and Construction Trades Council and Gov. Jennifer Granholm.
As we reported in our last two editions, Granholm shocked
the state's construction industry in her state of the state address
by issuing new limits on the construction of coal-burning power
plants. She instituted a new level of requirements for the state
Department of Environmental Quality (DEQ) to get information
from utilities as to whether the state even needs four new coal-burning
power plants proposed around Michigan. After pressure from the
building trades, she apparently backed off, leaving only a requirement
for utilities to submit a "carbon reduction strategy"
that Pomaranski mentioned.
Public comments are also being taken by the Michigan DEQ regarding
whether the plant should be constructed. After all that is said
and done, Consumers Energy must make the call that the plant
is financially feasible.
Pomaranski said the new plant would be built south of the
existing works at the Karn-Weadock site. If and when the new
plant is up and running, plans call for the abandonment of Units
1-6 at the plant, with Units 7-8 kept in operation.
Pomaranski said the new plant at Karn-Weadock is part of $6
billion in construction that the utility intends to sponsor over
the next five years at its existing power plants, and for new
An outage is currently wrapping up at Consumers' J.C. Campbell
Plant, located between Holland and Grand Haven, and other environmental
work will be going on at the Karn-Weadock plant. There are also
miscellaneous infrastructure jobs, gas compressor work, and some
$300 million in renewable energy projects that are in Consumers
DTE Energy, Fermi III - Michigan has an aging fleet
of power plants, one of the oldest in the nation, with some power
production units half a century old. "They're doing yeoman's
duty, in no small part because your people have helped maintain
them," said DTE Energy Senior Vice President Ron May to
delegates at the Michigan Building and Construction Trades Council's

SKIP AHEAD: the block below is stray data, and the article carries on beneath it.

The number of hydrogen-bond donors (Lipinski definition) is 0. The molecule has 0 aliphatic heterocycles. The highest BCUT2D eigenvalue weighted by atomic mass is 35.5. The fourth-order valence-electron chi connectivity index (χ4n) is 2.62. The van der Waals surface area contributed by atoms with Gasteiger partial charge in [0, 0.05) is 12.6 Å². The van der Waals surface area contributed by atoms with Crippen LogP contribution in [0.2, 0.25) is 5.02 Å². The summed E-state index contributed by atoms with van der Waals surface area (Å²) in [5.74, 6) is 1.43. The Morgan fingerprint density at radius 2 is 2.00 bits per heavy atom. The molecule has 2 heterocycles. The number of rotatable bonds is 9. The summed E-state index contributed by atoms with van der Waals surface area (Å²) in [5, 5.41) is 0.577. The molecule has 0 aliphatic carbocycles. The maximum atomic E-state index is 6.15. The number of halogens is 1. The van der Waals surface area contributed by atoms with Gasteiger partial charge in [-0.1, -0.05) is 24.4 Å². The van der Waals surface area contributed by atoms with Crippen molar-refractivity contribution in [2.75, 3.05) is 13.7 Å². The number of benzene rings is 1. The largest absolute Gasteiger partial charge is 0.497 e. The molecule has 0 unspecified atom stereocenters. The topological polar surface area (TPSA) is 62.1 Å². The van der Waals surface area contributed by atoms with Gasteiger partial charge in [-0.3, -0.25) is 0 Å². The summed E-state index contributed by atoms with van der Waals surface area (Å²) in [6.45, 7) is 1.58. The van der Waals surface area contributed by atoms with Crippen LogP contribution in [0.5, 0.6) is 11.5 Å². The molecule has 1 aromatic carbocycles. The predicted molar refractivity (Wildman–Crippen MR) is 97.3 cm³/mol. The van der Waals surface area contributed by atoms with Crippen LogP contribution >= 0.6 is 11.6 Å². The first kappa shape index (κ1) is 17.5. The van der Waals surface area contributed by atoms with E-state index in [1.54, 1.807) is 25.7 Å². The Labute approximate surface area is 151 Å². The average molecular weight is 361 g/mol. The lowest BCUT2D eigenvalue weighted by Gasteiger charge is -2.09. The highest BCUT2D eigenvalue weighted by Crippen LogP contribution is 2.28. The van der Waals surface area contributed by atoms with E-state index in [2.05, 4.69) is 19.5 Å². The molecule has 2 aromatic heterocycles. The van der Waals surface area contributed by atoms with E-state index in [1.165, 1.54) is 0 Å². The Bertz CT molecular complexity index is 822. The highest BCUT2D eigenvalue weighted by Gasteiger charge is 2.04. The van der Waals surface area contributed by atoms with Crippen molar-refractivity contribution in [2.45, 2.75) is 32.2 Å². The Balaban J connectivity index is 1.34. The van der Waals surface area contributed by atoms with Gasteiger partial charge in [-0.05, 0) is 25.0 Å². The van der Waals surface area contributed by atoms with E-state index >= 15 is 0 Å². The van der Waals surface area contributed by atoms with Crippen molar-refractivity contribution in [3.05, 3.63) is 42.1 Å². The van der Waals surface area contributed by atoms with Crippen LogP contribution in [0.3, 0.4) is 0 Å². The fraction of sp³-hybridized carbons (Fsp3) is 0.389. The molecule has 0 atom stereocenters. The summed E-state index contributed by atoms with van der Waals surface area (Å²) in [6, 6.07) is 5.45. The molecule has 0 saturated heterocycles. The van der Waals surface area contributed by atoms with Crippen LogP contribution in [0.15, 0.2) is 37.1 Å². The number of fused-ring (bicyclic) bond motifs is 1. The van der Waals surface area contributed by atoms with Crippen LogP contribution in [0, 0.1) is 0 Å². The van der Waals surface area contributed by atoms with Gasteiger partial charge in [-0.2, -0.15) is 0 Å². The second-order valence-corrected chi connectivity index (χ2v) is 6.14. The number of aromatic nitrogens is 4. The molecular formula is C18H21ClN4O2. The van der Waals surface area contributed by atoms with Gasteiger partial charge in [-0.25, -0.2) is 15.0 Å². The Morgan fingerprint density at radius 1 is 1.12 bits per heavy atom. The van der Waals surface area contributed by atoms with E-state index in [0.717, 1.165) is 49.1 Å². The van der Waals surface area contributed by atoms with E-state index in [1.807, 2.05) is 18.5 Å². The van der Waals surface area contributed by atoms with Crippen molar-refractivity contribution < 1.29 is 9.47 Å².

50th Legislative Conference. "But it's not a bad idea at
all to be looking at our choices for replacement."
And DTE Energy's primary choice for baseload power production
is the construction of a new nuclear power plant on the grounds
of the existing Fermi I and Fermi II plants near Monroe. Fermi
II has been in operation since 1988, and Fermi I would be fully
decommissioned during the construction process. But construction
of Fermi III is still years away.
May said the process looks like this: DTE Energy applied to
the Nuclear Regulatory Commission last September for a license
to build a new nuclear plant. The NRC accepted the application,
and is now in a 40-month review process that ends in spring 2012.
"Financing is currently risky, but by 2012, financing
should be easier," May said. When DTE Energy obtains the
license to build, May said they have a 20-year period to construct
Fermi II produces about 1,100 megawatts. Fermi III, a new-design
boiling water reactor, would be cranked up to 1,500 megawatts.
Plans call for both to run simultaneously. DTE Energy spokesman
John Austerberry said current plans call for Fermi II to operate
through 2025, and beyond.
Construction of Fermi III would take six to seven years. The
price tag for the work is a reported $10 billion. "This
time frame doesn't help you right now, but we're looking at a
construction period from 2018 to 2025," May told the building
trades. At peak employment, construction at the plant would employ
about 2,500 Hardhats.
DTE is currently hosting the building trades for other jobs
including pollution control work at the Monroe Power Plant, and
an outage at Fermi II. Plans are also in place for the company
to erect windmills in the Thumb.
May gave kudos to building trades workers hired by DTE. "I'm
proud to say that when I speak to groups around the country,
I tell them we have the best-skilled people," he said. "I
give your guys a lot of credit."
He pointed out that on a New Mexico project power plant project,
75 percent of the construction workforce failed their drug and
alcohol tests. "Stay strong on drug and alcohol issues,
don't let up on that," he said. "It's a voracious problem
in other parts of the country."
May added: "we will employ union labor. That is the promise.
So let's be the best."